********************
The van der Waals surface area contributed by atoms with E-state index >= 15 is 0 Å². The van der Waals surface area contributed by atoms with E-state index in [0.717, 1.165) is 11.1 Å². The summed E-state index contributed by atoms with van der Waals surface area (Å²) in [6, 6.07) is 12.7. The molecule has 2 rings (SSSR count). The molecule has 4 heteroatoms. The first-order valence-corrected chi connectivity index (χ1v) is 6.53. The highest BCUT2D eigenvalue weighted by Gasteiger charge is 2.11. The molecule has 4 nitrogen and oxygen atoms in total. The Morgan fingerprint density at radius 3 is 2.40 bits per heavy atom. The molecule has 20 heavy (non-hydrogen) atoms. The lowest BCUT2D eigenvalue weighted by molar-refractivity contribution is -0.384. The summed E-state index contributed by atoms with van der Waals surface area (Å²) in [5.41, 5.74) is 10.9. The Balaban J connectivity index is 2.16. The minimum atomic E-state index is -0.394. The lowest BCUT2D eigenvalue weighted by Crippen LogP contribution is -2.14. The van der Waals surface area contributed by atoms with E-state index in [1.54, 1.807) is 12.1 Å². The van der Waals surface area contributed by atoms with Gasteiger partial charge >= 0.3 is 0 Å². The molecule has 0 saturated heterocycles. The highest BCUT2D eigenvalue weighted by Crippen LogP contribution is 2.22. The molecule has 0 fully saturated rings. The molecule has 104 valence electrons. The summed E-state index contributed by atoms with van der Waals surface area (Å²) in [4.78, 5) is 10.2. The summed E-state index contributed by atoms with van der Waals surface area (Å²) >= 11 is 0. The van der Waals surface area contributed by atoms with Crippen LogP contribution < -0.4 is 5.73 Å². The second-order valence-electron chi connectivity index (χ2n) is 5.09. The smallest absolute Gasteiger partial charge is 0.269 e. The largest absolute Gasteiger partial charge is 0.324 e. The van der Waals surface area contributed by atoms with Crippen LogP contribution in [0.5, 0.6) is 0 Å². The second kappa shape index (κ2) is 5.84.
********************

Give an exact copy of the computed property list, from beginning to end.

The van der Waals surface area contributed by atoms with E-state index >= 15 is 0 Å². The van der Waals surface area contributed by atoms with E-state index in [0.717, 1.165) is 11.1 Å². The summed E-state index contributed by atoms with van der Waals surface area (Å²) in [6, 6.07) is 12.7. The molecule has 2 rings (SSSR count). The molecule has 4 heteroatoms. The first-order valence-corrected chi connectivity index (χ1v) is 6.53. The highest BCUT2D eigenvalue weighted by Gasteiger charge is 2.11. The molecule has 4 nitrogen and oxygen atoms in total. The Morgan fingerprint density at radius 3 is 2.40 bits per heavy atom. The molecule has 20 heavy (non-hydrogen) atoms. The lowest BCUT2D eigenvalue weighted by molar-refractivity contribution is -0.384. The summed E-state index contributed by atoms with van der Waals surface area (Å²) in [5.41, 5.74) is 10.9. The Balaban J connectivity index is 2.16. The minimum atomic E-state index is -0.394. The lowest BCUT2D eigenvalue weighted by Crippen LogP contribution is -2.14. The van der Waals surface area contributed by atoms with E-state index in [1.54, 1.807) is 12.1 Å². The van der Waals surface area contributed by atoms with Gasteiger partial charge >= 0.3 is 0 Å². The molecule has 0 saturated heterocycles. The highest BCUT2D eigenvalue weighted by Crippen LogP contribution is 2.22. The molecule has 0 fully saturated rings. The molecule has 104 valence electrons. The summed E-state index contributed by atoms with van der Waals surface area (Å²) in [4.78, 5) is 10.2. The summed E-state index contributed by atoms with van der Waals surface area (Å²) >= 11 is 0. The van der Waals surface area contributed by atoms with Crippen LogP contribution < -0.4 is 5.73 Å². The second-order valence-electron chi connectivity index (χ2n) is 5.09. The smallest absolute Gasteiger partial charge is 0.269 e. The largest absolute Gasteiger partial charge is 0.324 e. The van der Waals surface area contributed by atoms with Crippen LogP contribution in [0.5, 0.6) is 0 Å². The second kappa shape index (κ2) is 5.84.